The EU executive assists French President Emmanuel Macron proposing a partial derogation to the green architecture for farming subsidies – a key demand of farmers causing unrest in France.
The European Commission today (31 January) proposed loosening green farming requirements under the Common Agricultural Policy (CAP) while maintaining the full level of payments for farmers, answering French farmers’ concerns that the rules lead to income losses.
“By taking this stabilising action, we can help alleviate the pressure that we know our farmers are feeling to ensure that they can stay economically viable during these times of high uncertainty,” said Commission Executive Vice-President Maroš Šefčovič presenting the initiative.
Since 2023, EU farmers have been required to devote 4% of their land to biodiversity and landscape protection such as hedgerows and fallow meadows if they want to access EU farming subsidies.
The commission already fully suspended the implementation of the fallow land requirement in 2023 in the wake of market disruptions caused by Russia’s invasion of Ukraine.
This new exemption will be limited to this year and partial, since it would allow farmers to grow nitrogen-fixing crops such as lentils and peas in areas that should remain fallow while remaining eligible for direct payments.
Farmers could also decide to plant other fast-growing crops between successive plantings – which are known as catch crops – so long as these are grown without the use of pesticides in a bid to maintain the environmental ambition of the CAP.
“We remain committed to improving biodiversity and investing in soil health because nature is a buffer against natural disasters and because nature matters to health, jobs and the entire economy,” said Šefčovič.
The proposed derogation needs now to be discussed by member states and, once approved, could be applied retroactively as of January 2024.
Since August, the bloc’s agriculture ministers have discussed the possibility of extending last year’s exemption to 2024, but the EU executive has resisted these efforts, arguing that further derogation would be legally impracticable.
The sudden change of mind at the commission followed farmers’ protests across Europe. “We, in this building have the highest respect for everybody who puts forward an argument on policy,” said Commission Vice-President Margaritis Schinas, noting that the lion’s share of the EU budget goes to agriculture.
“Farmers have no better ally in safeguarding their income than the European Commission,” he added.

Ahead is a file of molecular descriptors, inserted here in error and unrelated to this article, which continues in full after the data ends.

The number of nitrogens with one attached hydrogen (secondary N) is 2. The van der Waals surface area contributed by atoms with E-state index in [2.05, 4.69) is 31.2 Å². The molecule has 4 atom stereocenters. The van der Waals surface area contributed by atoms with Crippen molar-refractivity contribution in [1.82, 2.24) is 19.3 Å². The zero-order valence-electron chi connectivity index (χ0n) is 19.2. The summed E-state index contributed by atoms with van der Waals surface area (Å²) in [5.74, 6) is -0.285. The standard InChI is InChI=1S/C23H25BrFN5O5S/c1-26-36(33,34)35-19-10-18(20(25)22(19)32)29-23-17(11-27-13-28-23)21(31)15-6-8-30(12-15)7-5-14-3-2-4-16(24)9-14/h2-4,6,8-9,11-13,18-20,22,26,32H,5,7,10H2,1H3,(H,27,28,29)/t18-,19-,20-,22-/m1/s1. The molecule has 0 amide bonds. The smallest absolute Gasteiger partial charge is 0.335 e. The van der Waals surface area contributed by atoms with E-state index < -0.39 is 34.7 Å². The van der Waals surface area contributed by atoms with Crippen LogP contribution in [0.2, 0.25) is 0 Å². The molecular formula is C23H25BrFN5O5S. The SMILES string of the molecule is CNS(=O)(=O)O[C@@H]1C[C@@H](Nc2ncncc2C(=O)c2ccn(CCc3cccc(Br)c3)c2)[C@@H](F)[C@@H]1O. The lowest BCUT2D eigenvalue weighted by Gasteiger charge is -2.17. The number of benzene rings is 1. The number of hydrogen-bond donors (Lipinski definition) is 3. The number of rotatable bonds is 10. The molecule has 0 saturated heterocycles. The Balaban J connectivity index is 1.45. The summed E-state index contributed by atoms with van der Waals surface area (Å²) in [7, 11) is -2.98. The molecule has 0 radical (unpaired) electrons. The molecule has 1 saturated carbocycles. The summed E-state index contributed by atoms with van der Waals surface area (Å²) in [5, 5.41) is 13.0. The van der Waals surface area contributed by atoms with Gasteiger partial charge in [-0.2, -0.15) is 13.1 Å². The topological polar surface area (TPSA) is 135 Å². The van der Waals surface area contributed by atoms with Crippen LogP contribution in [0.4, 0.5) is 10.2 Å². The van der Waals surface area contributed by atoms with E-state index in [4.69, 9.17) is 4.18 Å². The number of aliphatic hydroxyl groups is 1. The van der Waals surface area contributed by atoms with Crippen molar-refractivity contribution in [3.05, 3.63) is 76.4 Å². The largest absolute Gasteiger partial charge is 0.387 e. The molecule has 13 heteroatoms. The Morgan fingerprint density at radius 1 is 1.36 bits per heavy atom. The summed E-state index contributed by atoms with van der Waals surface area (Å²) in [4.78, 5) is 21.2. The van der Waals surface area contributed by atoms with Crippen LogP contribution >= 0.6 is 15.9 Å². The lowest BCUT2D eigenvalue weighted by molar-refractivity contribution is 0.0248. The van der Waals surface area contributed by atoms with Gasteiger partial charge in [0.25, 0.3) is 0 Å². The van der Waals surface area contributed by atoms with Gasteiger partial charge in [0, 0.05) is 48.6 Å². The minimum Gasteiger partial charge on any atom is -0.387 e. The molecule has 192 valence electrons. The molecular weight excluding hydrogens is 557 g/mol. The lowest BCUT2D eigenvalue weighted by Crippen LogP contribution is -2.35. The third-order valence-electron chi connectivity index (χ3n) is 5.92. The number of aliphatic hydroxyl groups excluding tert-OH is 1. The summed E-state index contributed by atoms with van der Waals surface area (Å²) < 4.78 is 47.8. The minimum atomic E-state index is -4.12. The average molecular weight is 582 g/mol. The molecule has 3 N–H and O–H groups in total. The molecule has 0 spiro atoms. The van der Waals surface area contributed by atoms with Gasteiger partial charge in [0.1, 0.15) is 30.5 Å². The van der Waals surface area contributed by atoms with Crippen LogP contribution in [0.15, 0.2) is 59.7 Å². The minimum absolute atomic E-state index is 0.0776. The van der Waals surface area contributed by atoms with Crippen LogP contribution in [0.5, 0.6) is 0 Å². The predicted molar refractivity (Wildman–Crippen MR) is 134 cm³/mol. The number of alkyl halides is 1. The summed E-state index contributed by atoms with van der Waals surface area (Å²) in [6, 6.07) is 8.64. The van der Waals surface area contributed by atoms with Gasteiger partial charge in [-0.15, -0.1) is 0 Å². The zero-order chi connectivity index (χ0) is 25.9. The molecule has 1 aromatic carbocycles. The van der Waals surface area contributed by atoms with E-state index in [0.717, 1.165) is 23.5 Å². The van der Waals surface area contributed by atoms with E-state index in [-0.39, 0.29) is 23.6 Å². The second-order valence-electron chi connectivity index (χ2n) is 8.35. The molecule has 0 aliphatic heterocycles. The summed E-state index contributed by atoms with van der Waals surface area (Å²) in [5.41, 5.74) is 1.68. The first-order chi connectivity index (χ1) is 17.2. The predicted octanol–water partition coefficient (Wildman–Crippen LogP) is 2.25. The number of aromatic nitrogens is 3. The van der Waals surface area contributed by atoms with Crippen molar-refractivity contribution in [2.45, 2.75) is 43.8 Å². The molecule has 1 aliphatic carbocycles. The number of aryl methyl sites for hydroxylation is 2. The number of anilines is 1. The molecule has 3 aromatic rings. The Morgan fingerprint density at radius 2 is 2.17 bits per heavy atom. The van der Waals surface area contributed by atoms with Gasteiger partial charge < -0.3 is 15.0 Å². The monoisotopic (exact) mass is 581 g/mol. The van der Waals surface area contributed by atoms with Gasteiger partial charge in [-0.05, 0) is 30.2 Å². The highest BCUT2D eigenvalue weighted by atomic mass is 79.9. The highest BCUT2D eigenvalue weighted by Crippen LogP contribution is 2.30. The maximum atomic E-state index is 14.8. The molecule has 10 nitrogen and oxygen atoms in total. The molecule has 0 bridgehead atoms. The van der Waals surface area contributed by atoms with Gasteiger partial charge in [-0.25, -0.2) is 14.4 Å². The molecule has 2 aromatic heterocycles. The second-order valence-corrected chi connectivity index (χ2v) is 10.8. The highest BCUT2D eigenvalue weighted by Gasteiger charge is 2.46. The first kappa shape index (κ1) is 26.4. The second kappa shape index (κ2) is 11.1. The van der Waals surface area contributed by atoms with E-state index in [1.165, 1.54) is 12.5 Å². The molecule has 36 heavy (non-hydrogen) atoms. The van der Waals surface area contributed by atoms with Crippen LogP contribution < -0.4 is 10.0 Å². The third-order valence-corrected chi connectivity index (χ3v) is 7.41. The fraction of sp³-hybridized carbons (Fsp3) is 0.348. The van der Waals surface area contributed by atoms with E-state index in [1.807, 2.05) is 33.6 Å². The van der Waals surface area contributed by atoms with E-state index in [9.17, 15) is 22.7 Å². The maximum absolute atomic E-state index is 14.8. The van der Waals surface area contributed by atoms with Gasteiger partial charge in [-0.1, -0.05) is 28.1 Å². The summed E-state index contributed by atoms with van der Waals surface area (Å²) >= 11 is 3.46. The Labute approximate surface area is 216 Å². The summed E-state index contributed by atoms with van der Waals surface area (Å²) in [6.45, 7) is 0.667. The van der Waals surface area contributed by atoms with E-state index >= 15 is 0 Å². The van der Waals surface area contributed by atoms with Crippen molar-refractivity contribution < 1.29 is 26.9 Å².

A key trigger for the development was recent data showing average values for cereal production and farmers’ income decreasing in 2023 compared to 2022, according to an EU official.
No stakeholders were consulted before the commission presented the proposal, the official said, adding that “this is something that has been strongly supported”.
The commission expected the exemption to relieve pressure on the farmers’ income rather than increase agricultural output, the EU official continued.
The proposed exemption swiftly garnered positive feedback including from Belgium’s Prime Minister Alexander De Croo who dubbed the postponement of the fallow land requirement “a first important step for our farmers”, calling on fewer administrative burdens imposed by Europe.
For the EU farmers lobby Copa-Cogeca, the decision came late in the agricultural calendar and remains limited. “We hope that Member States will further strengthen this proposal to have a more global approach, especially in countries that have been particularly impacted by extreme climate events, during the European Council meeting tomorrow (1 February),” a Copa-Cogeca spokesperson said in a statement.
Ariel Brunner from the NGO Birdlife Europe labelled the decision “shameful”, and said it served the interests of the chemical industry and anti-environment ideology.
“Allowing ecological destruction to try and squeeze a bit of extra production from dying land is ecologically irresponsible,” he told Euronews.
According to Brunner, last year’s measure failed to have any positive impact, as farmers’ production is heavily impacted by climate disruption and land dedicated to biodiversity remains marginal.